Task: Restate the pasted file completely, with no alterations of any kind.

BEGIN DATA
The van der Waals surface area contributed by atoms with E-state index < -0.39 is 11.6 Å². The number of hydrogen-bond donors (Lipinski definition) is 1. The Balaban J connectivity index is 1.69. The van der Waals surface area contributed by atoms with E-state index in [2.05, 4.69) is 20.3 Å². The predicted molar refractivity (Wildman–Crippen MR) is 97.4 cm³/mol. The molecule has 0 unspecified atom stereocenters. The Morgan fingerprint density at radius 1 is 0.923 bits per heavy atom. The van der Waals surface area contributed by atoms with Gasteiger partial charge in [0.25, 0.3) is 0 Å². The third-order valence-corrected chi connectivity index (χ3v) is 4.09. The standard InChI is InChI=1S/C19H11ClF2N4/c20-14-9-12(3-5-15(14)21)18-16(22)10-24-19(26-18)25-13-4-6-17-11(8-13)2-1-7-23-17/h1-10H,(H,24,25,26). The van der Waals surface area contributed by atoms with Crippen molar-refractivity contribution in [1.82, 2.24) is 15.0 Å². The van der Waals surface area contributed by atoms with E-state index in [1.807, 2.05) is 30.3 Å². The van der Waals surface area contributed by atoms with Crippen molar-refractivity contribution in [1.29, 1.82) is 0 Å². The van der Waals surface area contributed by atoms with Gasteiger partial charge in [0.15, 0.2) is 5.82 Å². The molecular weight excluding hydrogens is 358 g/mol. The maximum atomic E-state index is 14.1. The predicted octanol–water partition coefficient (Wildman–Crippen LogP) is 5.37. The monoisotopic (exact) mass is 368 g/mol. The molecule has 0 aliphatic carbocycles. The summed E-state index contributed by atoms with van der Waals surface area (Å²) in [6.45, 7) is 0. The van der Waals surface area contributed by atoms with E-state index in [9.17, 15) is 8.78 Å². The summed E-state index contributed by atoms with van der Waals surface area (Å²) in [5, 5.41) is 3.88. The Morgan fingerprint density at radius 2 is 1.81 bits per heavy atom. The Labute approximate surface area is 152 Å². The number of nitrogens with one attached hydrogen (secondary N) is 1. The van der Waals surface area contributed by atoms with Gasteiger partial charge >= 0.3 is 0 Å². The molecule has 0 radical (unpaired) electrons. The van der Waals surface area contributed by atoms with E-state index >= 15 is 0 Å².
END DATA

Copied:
The van der Waals surface area contributed by atoms with E-state index < -0.39 is 11.6 Å². The number of hydrogen-bond donors (Lipinski definition) is 1. The Balaban J connectivity index is 1.69. The van der Waals surface area contributed by atoms with E-state index in [2.05, 4.69) is 20.3 Å². The predicted molar refractivity (Wildman–Crippen MR) is 97.4 cm³/mol. The molecule has 0 unspecified atom stereocenters. The Morgan fingerprint density at radius 1 is 0.923 bits per heavy atom. The van der Waals surface area contributed by atoms with Gasteiger partial charge in [0.25, 0.3) is 0 Å². The third-order valence-corrected chi connectivity index (χ3v) is 4.09. The standard InChI is InChI=1S/C19H11ClF2N4/c20-14-9-12(3-5-15(14)21)18-16(22)10-24-19(26-18)25-13-4-6-17-11(8-13)2-1-7-23-17/h1-10H,(H,24,25,26). The van der Waals surface area contributed by atoms with Crippen molar-refractivity contribution in [1.82, 2.24) is 15.0 Å². The van der Waals surface area contributed by atoms with E-state index in [1.807, 2.05) is 30.3 Å². The van der Waals surface area contributed by atoms with Crippen molar-refractivity contribution in [1.29, 1.82) is 0 Å². The van der Waals surface area contributed by atoms with Gasteiger partial charge in [0.15, 0.2) is 5.82 Å². The molecular weight excluding hydrogens is 358 g/mol. The maximum atomic E-state index is 14.1. The predicted octanol–water partition coefficient (Wildman–Crippen LogP) is 5.37. The monoisotopic (exact) mass is 368 g/mol. The molecule has 0 aliphatic carbocycles. The summed E-state index contributed by atoms with van der Waals surface area (Å²) in [6.45, 7) is 0. The van der Waals surface area contributed by atoms with E-state index in [9.17, 15) is 8.78 Å². The summed E-state index contributed by atoms with van der Waals surface area (Å²) in [5, 5.41) is 3.88. The Morgan fingerprint density at radius 2 is 1.81 bits per heavy atom. The Labute approximate surface area is 152 Å². The number of nitrogens with one attached hydrogen (secondary N) is 1. The van der Waals surface area contributed by atoms with Gasteiger partial charge >= 0.3 is 0 Å². The molecule has 0 radical (unpaired) electrons. The van der Waals surface area contributed by atoms with E-state index >= 15 is 0 Å².